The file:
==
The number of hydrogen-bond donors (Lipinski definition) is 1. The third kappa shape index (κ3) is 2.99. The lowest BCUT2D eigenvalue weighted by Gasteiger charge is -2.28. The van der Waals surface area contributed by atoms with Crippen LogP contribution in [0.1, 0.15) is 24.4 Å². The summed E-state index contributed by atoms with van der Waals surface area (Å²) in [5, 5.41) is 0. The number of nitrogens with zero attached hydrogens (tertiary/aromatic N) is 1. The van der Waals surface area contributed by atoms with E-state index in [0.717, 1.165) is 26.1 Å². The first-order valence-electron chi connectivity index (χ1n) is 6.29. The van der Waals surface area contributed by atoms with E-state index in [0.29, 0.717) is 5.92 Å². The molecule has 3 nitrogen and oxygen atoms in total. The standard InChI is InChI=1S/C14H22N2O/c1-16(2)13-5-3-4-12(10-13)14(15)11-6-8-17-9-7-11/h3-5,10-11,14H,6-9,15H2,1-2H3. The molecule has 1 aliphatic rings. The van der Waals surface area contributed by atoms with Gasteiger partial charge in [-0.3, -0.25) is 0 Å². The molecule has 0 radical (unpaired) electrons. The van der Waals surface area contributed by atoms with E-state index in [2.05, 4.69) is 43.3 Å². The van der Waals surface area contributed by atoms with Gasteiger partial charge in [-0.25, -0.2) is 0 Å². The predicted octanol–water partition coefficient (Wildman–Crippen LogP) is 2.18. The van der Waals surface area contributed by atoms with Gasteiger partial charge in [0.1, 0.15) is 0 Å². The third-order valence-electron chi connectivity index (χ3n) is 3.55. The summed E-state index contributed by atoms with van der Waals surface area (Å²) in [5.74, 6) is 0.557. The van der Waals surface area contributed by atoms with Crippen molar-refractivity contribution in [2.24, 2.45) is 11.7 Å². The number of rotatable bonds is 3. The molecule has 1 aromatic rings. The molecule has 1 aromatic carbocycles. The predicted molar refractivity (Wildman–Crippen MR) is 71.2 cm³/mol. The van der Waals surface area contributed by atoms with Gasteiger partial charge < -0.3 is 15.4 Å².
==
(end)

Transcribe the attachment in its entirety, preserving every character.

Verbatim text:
The number of hydrogen-bond donors (Lipinski definition) is 1. The third kappa shape index (κ3) is 2.99. The lowest BCUT2D eigenvalue weighted by Gasteiger charge is -2.28. The van der Waals surface area contributed by atoms with Crippen LogP contribution in [0.1, 0.15) is 24.4 Å². The summed E-state index contributed by atoms with van der Waals surface area (Å²) in [5, 5.41) is 0. The number of nitrogens with zero attached hydrogens (tertiary/aromatic N) is 1. The van der Waals surface area contributed by atoms with E-state index in [0.717, 1.165) is 26.1 Å². The first-order valence-electron chi connectivity index (χ1n) is 6.29. The van der Waals surface area contributed by atoms with E-state index in [0.29, 0.717) is 5.92 Å². The molecule has 3 nitrogen and oxygen atoms in total. The standard InChI is InChI=1S/C14H22N2O/c1-16(2)13-5-3-4-12(10-13)14(15)11-6-8-17-9-7-11/h3-5,10-11,14H,6-9,15H2,1-2H3. The molecule has 1 aliphatic rings. The van der Waals surface area contributed by atoms with Gasteiger partial charge in [-0.3, -0.25) is 0 Å². The molecule has 0 radical (unpaired) electrons. The van der Waals surface area contributed by atoms with E-state index in [2.05, 4.69) is 43.3 Å². The van der Waals surface area contributed by atoms with Gasteiger partial charge in [-0.25, -0.2) is 0 Å². The predicted octanol–water partition coefficient (Wildman–Crippen LogP) is 2.18. The van der Waals surface area contributed by atoms with Gasteiger partial charge in [0.1, 0.15) is 0 Å². The third-order valence-electron chi connectivity index (χ3n) is 3.55. The summed E-state index contributed by atoms with van der Waals surface area (Å²) in [5.74, 6) is 0.557. The van der Waals surface area contributed by atoms with Crippen molar-refractivity contribution in [2.24, 2.45) is 11.7 Å². The number of rotatable bonds is 3. The molecule has 1 aromatic rings. The molecule has 1 aromatic carbocycles. The predicted molar refractivity (Wildman–Crippen MR) is 71.2 cm³/mol. The van der Waals surface area contributed by atoms with Gasteiger partial charge < -0.3 is 15.4 Å².